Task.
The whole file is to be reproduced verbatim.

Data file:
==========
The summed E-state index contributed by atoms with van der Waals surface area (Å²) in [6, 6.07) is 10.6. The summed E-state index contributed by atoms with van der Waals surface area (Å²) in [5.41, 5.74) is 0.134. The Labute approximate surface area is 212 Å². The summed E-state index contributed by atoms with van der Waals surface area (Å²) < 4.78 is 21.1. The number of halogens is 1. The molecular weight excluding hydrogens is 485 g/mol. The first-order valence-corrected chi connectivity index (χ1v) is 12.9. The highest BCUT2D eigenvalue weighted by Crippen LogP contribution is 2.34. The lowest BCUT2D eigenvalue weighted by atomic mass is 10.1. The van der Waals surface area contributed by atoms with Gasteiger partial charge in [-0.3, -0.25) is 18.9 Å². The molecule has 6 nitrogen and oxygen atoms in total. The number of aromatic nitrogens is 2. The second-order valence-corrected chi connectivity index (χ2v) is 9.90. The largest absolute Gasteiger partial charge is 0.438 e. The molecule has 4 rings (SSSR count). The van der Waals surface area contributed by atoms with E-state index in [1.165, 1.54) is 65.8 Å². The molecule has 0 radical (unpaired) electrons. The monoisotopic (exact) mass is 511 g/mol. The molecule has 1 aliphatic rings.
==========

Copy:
The summed E-state index contributed by atoms with van der Waals surface area (Å²) in [6, 6.07) is 10.6. The summed E-state index contributed by atoms with van der Waals surface area (Å²) in [5.41, 5.74) is 0.134. The Labute approximate surface area is 212 Å². The summed E-state index contributed by atoms with van der Waals surface area (Å²) < 4.78 is 21.1. The number of halogens is 1. The molecular weight excluding hydrogens is 485 g/mol. The first-order valence-corrected chi connectivity index (χ1v) is 12.9. The highest BCUT2D eigenvalue weighted by Crippen LogP contribution is 2.34. The lowest BCUT2D eigenvalue weighted by atomic mass is 10.1. The van der Waals surface area contributed by atoms with Gasteiger partial charge in [-0.3, -0.25) is 18.9 Å². The molecule has 6 nitrogen and oxygen atoms in total. The number of aromatic nitrogens is 2. The second-order valence-corrected chi connectivity index (χ2v) is 9.90. The largest absolute Gasteiger partial charge is 0.438 e. The molecule has 4 rings (SSSR count). The van der Waals surface area contributed by atoms with E-state index in [1.165, 1.54) is 65.8 Å². The molecule has 0 radical (unpaired) electrons. The monoisotopic (exact) mass is 511 g/mol. The molecule has 1 aliphatic rings.